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Michelle Davies | The Journal Gazette
Weather radios such as these cost about $40.

County giving weather radios to the poor

– Allen County Homeland Security officials are giving away 120 weather radios to those who can’t afford them and encouraging those who can afford one to buy one soon.

The Indiana Department of Homeland Security bought the radios. Allen County’s allotment is among 8,500 distributed by county agencies statewide.

Homeland Security Director Bernie Beier said the radios – technically called all-hazard radios because they also receive civil engineering notices, Amber Alerts for missing children and Silver Alerts for missing seniors – are an important part of any family’s preparedness efforts and can give minutes of extra warning at a time when even seconds can mean the difference between life and death.

“It’s an early warning – it gives you those couple extra minutes,” Beier said. “But of course, before the radio goes off, you have to have a plan. … You need to know what you’re going to do when an emergency happens.”

The radios, available at many stores for less than $40, are always plugged in and also have a battery backup. Unlike a television or regular radio that is useless when turned off, these radios simply wait for an emergency signal and then broadcast the alert.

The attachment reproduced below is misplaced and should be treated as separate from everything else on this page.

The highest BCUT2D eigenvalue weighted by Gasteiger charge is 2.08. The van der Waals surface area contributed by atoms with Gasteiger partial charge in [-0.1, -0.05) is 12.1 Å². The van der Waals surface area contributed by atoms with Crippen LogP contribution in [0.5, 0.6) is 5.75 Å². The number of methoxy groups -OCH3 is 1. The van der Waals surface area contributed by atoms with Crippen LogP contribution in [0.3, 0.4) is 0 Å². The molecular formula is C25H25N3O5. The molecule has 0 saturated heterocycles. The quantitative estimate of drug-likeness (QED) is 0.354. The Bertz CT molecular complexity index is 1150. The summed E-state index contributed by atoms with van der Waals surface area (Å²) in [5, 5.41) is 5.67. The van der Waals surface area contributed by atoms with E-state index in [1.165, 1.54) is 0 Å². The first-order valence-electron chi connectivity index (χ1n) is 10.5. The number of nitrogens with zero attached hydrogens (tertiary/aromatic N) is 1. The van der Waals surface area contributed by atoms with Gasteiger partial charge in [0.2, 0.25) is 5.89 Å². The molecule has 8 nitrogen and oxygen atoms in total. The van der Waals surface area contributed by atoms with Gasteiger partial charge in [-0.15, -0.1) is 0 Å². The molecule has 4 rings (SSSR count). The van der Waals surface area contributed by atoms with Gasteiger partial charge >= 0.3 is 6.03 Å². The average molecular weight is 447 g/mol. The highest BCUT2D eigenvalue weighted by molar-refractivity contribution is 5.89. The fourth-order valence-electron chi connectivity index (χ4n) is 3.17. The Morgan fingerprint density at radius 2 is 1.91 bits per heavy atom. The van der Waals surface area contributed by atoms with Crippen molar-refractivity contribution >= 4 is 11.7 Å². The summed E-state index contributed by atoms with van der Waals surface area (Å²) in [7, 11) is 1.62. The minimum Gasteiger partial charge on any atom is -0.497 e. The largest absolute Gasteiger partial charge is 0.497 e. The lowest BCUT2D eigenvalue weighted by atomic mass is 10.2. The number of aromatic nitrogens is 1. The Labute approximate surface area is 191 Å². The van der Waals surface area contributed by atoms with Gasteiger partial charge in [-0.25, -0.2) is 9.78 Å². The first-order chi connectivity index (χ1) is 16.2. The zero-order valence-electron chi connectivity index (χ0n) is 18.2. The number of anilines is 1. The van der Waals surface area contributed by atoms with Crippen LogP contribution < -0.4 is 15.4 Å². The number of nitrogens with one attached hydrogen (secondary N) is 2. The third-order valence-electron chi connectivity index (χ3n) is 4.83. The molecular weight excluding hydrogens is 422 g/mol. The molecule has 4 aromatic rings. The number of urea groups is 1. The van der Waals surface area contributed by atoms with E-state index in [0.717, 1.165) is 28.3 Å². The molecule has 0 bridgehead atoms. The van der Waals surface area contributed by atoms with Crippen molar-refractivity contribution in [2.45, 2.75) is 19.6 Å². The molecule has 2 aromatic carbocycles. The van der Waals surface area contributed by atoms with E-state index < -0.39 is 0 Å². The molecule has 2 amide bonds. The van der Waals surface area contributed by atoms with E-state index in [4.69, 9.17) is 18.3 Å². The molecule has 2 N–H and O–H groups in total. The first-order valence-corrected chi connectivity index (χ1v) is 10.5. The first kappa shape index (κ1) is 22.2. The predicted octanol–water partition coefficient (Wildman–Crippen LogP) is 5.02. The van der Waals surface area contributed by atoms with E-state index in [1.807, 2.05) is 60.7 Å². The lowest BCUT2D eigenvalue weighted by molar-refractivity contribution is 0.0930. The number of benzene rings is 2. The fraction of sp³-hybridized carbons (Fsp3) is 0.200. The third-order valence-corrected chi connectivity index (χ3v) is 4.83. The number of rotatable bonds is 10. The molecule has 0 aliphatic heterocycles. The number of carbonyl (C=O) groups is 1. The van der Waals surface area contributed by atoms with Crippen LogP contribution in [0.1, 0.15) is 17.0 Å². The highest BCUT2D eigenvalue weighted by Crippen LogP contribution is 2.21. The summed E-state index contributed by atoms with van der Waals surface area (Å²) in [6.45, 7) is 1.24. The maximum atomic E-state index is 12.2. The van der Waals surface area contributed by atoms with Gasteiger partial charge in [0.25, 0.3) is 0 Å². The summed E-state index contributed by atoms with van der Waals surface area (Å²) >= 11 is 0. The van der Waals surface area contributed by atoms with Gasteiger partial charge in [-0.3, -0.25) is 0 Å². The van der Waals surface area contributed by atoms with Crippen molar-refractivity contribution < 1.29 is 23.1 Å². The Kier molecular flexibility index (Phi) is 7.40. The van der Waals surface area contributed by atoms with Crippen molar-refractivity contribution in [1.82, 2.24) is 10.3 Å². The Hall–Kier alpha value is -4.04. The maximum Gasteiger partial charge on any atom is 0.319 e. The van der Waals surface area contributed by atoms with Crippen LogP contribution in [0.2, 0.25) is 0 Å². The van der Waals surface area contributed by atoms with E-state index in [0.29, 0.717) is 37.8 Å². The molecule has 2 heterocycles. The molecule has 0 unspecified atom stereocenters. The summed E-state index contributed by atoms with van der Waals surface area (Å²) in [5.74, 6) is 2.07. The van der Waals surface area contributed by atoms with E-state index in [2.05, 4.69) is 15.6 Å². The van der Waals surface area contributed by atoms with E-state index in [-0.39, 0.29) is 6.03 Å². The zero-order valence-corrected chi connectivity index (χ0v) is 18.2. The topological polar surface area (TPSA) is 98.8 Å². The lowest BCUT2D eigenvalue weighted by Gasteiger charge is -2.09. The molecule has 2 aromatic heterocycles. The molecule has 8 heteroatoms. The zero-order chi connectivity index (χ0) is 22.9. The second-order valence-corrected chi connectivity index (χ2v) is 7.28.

Arvin Copeland, the director of response and recovery for the Indiana Department of Homeland Security, said the radios broadcast the information sent by the National Weather Service or homeland security agency, meaning those with radios get the alert at the same time as the media and first responders.

Almost every all-hazard radio is programmable, so they can receive alerts only from selected counties. Officials suggest people in Allen County program them for Allen, plus the counties to the west, to give even more notice in case of a storm.

“We really encourage that,” Copeland said. “Especially for those on the west side of the county, it might give you another six to eight minutes’ warning. … We know from experience that seconds really do count.”

Beier said the radios are an important part of a system of warnings. Tornado sirens, for example, are meant to be heard by those outside, telling them to go indoors and find out what the emergency is. They’re not meant to be heard indoors or wake you up – that’s where the radios come in.

The Indiana Department of Homeland Security has distributed more than 23,000 radios over the past four years.

For information on getting a radio or for programming information, call 449-4663, or see